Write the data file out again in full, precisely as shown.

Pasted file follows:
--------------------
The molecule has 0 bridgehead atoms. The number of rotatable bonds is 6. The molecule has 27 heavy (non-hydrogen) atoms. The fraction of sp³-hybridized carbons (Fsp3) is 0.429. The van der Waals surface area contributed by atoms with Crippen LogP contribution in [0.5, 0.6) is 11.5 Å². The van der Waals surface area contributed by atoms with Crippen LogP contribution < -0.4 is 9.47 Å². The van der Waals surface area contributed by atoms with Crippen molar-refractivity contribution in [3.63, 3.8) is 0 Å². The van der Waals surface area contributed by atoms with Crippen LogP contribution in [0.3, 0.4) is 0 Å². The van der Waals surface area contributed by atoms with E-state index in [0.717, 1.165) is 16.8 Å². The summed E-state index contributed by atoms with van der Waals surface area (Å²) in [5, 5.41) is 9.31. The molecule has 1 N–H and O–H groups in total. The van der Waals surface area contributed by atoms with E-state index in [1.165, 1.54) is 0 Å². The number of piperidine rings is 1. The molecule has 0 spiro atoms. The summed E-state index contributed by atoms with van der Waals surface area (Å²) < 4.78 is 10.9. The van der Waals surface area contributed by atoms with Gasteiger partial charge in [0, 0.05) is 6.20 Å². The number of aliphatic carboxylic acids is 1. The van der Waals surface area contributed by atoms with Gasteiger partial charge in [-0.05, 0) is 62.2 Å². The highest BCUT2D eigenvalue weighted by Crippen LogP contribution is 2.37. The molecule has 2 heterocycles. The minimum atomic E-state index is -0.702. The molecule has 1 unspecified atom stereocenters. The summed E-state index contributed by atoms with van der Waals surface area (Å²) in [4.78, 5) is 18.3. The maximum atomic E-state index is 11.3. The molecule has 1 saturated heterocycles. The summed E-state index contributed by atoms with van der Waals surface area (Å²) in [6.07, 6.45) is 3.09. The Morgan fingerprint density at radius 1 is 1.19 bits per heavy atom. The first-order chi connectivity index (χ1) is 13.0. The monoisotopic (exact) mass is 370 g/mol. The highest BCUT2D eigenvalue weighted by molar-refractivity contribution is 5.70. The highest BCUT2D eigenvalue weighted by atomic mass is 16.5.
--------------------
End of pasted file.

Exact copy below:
The molecule has 0 bridgehead atoms. The number of rotatable bonds is 6. The molecule has 27 heavy (non-hydrogen) atoms. The fraction of sp³-hybridized carbons (Fsp3) is 0.429. The van der Waals surface area contributed by atoms with Crippen LogP contribution in [0.5, 0.6) is 11.5 Å². The van der Waals surface area contributed by atoms with Crippen LogP contribution < -0.4 is 9.47 Å². The van der Waals surface area contributed by atoms with Crippen molar-refractivity contribution in [3.63, 3.8) is 0 Å². The van der Waals surface area contributed by atoms with Crippen LogP contribution in [0.3, 0.4) is 0 Å². The van der Waals surface area contributed by atoms with E-state index in [0.717, 1.165) is 16.8 Å². The summed E-state index contributed by atoms with van der Waals surface area (Å²) in [5, 5.41) is 9.31. The molecule has 1 N–H and O–H groups in total. The van der Waals surface area contributed by atoms with E-state index in [1.165, 1.54) is 0 Å². The number of piperidine rings is 1. The molecule has 0 spiro atoms. The summed E-state index contributed by atoms with van der Waals surface area (Å²) < 4.78 is 10.9. The van der Waals surface area contributed by atoms with Gasteiger partial charge in [0, 0.05) is 6.20 Å². The number of aliphatic carboxylic acids is 1. The van der Waals surface area contributed by atoms with Gasteiger partial charge in [-0.05, 0) is 62.2 Å². The highest BCUT2D eigenvalue weighted by Crippen LogP contribution is 2.37. The molecule has 2 heterocycles. The minimum atomic E-state index is -0.702. The molecule has 1 unspecified atom stereocenters. The summed E-state index contributed by atoms with van der Waals surface area (Å²) in [4.78, 5) is 18.3. The maximum atomic E-state index is 11.3. The molecule has 1 saturated heterocycles. The summed E-state index contributed by atoms with van der Waals surface area (Å²) in [6.07, 6.45) is 3.09. The Morgan fingerprint density at radius 1 is 1.19 bits per heavy atom. The first-order chi connectivity index (χ1) is 13.0. The monoisotopic (exact) mass is 370 g/mol. The highest BCUT2D eigenvalue weighted by molar-refractivity contribution is 5.70. The highest BCUT2D eigenvalue weighted by atomic mass is 16.5.